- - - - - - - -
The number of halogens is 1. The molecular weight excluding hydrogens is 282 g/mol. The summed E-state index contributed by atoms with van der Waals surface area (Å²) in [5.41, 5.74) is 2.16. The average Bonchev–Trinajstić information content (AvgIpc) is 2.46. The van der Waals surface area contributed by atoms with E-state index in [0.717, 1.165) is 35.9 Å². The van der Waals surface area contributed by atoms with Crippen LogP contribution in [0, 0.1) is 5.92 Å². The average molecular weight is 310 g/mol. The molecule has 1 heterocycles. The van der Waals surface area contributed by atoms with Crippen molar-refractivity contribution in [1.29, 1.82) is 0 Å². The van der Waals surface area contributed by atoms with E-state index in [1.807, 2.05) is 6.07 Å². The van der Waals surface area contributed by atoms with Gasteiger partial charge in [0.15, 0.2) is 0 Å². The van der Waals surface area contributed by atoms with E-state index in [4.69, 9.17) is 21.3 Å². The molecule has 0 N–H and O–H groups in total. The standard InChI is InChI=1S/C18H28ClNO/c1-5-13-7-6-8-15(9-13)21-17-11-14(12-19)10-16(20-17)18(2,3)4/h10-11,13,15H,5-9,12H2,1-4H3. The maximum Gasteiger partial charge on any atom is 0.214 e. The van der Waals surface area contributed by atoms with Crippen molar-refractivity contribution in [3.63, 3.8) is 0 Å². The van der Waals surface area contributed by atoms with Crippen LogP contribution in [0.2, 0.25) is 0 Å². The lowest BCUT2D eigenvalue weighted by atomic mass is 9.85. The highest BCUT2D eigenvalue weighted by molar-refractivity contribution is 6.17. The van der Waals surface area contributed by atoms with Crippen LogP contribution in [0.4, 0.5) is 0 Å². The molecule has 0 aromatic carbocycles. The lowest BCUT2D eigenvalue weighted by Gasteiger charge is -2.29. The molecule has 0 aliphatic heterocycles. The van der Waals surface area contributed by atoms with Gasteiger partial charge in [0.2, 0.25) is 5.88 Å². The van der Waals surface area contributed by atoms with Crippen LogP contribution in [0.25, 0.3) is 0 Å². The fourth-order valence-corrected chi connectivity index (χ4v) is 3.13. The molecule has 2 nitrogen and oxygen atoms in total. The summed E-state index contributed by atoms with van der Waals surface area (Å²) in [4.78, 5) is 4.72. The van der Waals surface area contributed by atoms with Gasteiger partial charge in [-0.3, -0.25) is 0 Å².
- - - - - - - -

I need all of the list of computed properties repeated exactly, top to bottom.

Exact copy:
The number of halogens is 1. The molecular weight excluding hydrogens is 282 g/mol. The summed E-state index contributed by atoms with van der Waals surface area (Å²) in [5.41, 5.74) is 2.16. The average Bonchev–Trinajstić information content (AvgIpc) is 2.46. The van der Waals surface area contributed by atoms with E-state index in [0.717, 1.165) is 35.9 Å². The van der Waals surface area contributed by atoms with Crippen LogP contribution in [0, 0.1) is 5.92 Å². The average molecular weight is 310 g/mol. The molecule has 1 heterocycles. The van der Waals surface area contributed by atoms with Crippen molar-refractivity contribution in [1.29, 1.82) is 0 Å². The van der Waals surface area contributed by atoms with E-state index in [1.807, 2.05) is 6.07 Å². The van der Waals surface area contributed by atoms with Gasteiger partial charge in [0.15, 0.2) is 0 Å². The van der Waals surface area contributed by atoms with E-state index in [4.69, 9.17) is 21.3 Å². The molecule has 0 N–H and O–H groups in total. The standard InChI is InChI=1S/C18H28ClNO/c1-5-13-7-6-8-15(9-13)21-17-11-14(12-19)10-16(20-17)18(2,3)4/h10-11,13,15H,5-9,12H2,1-4H3. The maximum Gasteiger partial charge on any atom is 0.214 e. The van der Waals surface area contributed by atoms with Crippen molar-refractivity contribution in [3.63, 3.8) is 0 Å². The van der Waals surface area contributed by atoms with Crippen LogP contribution in [0.2, 0.25) is 0 Å². The lowest BCUT2D eigenvalue weighted by atomic mass is 9.85. The highest BCUT2D eigenvalue weighted by molar-refractivity contribution is 6.17. The van der Waals surface area contributed by atoms with Crippen LogP contribution in [0.4, 0.5) is 0 Å². The molecule has 0 aromatic carbocycles. The lowest BCUT2D eigenvalue weighted by Gasteiger charge is -2.29. The molecule has 0 aliphatic heterocycles. The van der Waals surface area contributed by atoms with Gasteiger partial charge in [0.2, 0.25) is 5.88 Å². The van der Waals surface area contributed by atoms with Crippen LogP contribution in [0.25, 0.3) is 0 Å². The fourth-order valence-corrected chi connectivity index (χ4v) is 3.13. The molecule has 2 nitrogen and oxygen atoms in total. The summed E-state index contributed by atoms with van der Waals surface area (Å²) in [4.78, 5) is 4.72. The van der Waals surface area contributed by atoms with Gasteiger partial charge in [-0.3, -0.25) is 0 Å².